CartographerS


Louis Carrez (1833 - 1920) was a French Jesuit priest, geographer, and historian. He served as a priest in the province of Champagne, where he taught at the Saint Clément college in Metz, until it was closed in 1872. Carrez published several Jesuit atlases and maps and has been criticized for 'treating the Society of Jesus almost like a geographical organization.' IN the 1890s he settle in Châlons-en-Champagne where he focused the remainder of his career are local ecclesiastical history. Learn More...


Frédéric Louis Charles Wuhrer (1844 - 1925) was a French cartographer, engraver, and artist. He lived in the town of Buc, France, where he purchased the former Town Hall. Wuhrer is better known as a landscape artist, with a strong record at auctions. Little is known of his engraving work, but the Bibliothèque nationale de France has over one hundred pieces in their collection attributed to his name. Learn More...


Jean Noël Monrocq (December 25, 1819 - February 18, 1913) was a French printer and bookseller active in Paris in the mid to late 19th century. Monrocq was born on Chrismtas day, hence his name, in Trelly, La Manche, the son of a farmer. In 1839 he moved to Paris for a more urban lifestyle. Although he had little formal education, he found work with the Parisian book and print seller Delarue. Meating some success, he opened his own print shop in 1848. He initially applied for a booksellers patent in 1853, but the application was initially rejected. It was formally approved in 1877. In 1859, he received a lithographers patent for artistic and industrial prints for education purposes. He took over the presses of Louis Etienne Stanislas Petit in 1859, but did not relieve a formal intaglio imprint until 1865. In March 1874, he established a branch of his lithographic printing press in Ivry, Rue de Vitry, where he moved part of his equipment. He became known for zincographic lithography - the process of etching plates into zinc, which he claimed falsely to have invented. He did nonetheless, contributed significantly to the industrialization of the printing with zinc plates. Being cheap, simple to make, easy to modify, zinc plates became the standard for news printing. Zincography under Monrocq was also ideally suited to map production. The Monrocq produced a significant corpus of maps. The firm spearheaded the movement to centralize map production in France. The firm continued well after his death, issuing maps for both Hachette Taride. For a long time, his son, Léon Monrocq (1857 - 1902) worked with him specifically printing maps, unfortunately he died young. The firm for a time was operated by the founder's son-in-law, who took the name Gaillac-Monrocq. Jean Noël Monrocq's grandson Lucien Monrocq, eventually took over the publishing arm of the firm. Learn More...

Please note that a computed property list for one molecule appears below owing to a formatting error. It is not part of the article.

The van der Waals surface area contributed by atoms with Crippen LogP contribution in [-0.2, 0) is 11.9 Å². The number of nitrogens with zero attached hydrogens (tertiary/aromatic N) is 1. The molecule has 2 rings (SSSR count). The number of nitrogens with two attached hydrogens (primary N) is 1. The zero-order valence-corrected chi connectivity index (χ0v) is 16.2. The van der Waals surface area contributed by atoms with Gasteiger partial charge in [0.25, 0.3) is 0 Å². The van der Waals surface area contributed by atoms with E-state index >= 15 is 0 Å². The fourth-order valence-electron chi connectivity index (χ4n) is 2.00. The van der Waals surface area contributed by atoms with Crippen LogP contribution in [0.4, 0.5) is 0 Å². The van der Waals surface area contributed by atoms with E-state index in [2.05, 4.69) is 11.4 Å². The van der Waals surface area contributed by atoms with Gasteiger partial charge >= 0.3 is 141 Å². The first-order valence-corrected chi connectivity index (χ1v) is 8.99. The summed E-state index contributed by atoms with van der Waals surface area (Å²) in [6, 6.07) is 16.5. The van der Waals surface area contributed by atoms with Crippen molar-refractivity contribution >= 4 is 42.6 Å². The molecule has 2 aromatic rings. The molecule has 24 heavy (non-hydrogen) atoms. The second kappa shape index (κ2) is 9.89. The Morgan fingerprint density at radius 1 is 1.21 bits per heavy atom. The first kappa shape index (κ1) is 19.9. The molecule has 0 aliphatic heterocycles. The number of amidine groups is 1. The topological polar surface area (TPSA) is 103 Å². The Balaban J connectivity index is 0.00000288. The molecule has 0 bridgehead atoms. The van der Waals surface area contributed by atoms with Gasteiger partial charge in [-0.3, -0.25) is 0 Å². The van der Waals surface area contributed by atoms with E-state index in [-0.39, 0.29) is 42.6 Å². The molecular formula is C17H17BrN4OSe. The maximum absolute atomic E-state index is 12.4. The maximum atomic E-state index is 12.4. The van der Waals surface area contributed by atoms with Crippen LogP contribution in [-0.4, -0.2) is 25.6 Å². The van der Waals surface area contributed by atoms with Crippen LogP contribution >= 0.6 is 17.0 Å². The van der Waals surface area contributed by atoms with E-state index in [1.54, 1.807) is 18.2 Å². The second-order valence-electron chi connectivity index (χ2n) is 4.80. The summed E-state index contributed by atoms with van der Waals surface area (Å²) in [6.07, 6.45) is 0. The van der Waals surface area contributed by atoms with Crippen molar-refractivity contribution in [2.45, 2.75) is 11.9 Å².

Condition


Very good. One map on two unjoined sheets. Exhibits some toning. Blank on verso. Could be joined as a large wall map for an additional fee. Individual sheets measure 37.5 x 24.25 inches.

References


OCLC 1194558915. Bibliothèque nationale de France, GE C-1317.